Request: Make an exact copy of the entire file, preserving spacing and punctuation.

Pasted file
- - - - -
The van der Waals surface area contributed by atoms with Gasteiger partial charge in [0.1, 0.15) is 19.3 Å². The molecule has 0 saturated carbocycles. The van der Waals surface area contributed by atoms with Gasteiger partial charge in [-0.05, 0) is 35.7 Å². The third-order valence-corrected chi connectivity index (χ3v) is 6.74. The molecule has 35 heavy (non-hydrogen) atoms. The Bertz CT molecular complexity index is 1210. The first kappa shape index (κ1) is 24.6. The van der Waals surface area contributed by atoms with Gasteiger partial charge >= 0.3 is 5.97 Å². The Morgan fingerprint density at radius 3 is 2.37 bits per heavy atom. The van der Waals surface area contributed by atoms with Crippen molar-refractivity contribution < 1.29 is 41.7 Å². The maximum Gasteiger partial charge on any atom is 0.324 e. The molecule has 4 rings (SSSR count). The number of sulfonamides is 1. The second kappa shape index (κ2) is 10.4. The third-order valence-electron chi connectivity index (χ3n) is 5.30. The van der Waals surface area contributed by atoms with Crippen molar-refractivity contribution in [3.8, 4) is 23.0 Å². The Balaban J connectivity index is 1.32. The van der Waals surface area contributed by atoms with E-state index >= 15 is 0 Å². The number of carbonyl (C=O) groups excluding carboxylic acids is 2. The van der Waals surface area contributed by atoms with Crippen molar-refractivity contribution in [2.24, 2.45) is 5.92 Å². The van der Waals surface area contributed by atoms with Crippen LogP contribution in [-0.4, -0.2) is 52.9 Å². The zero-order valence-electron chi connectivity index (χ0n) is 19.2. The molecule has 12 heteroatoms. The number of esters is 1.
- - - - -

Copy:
The van der Waals surface area contributed by atoms with Gasteiger partial charge in [0.1, 0.15) is 19.3 Å². The molecule has 0 saturated carbocycles. The van der Waals surface area contributed by atoms with Gasteiger partial charge in [-0.05, 0) is 35.7 Å². The third-order valence-corrected chi connectivity index (χ3v) is 6.74. The molecule has 35 heavy (non-hydrogen) atoms. The Bertz CT molecular complexity index is 1210. The first kappa shape index (κ1) is 24.6. The van der Waals surface area contributed by atoms with Gasteiger partial charge >= 0.3 is 5.97 Å². The Morgan fingerprint density at radius 3 is 2.37 bits per heavy atom. The van der Waals surface area contributed by atoms with Crippen molar-refractivity contribution < 1.29 is 41.7 Å². The maximum Gasteiger partial charge on any atom is 0.324 e. The molecule has 4 rings (SSSR count). The number of sulfonamides is 1. The second kappa shape index (κ2) is 10.4. The third-order valence-electron chi connectivity index (χ3n) is 5.30. The van der Waals surface area contributed by atoms with Crippen molar-refractivity contribution in [3.8, 4) is 23.0 Å². The Balaban J connectivity index is 1.32. The van der Waals surface area contributed by atoms with E-state index >= 15 is 0 Å². The number of carbonyl (C=O) groups excluding carboxylic acids is 2. The van der Waals surface area contributed by atoms with Crippen molar-refractivity contribution in [2.24, 2.45) is 5.92 Å². The van der Waals surface area contributed by atoms with Crippen LogP contribution in [-0.4, -0.2) is 52.9 Å². The zero-order valence-electron chi connectivity index (χ0n) is 19.2. The molecule has 12 heteroatoms. The number of esters is 1.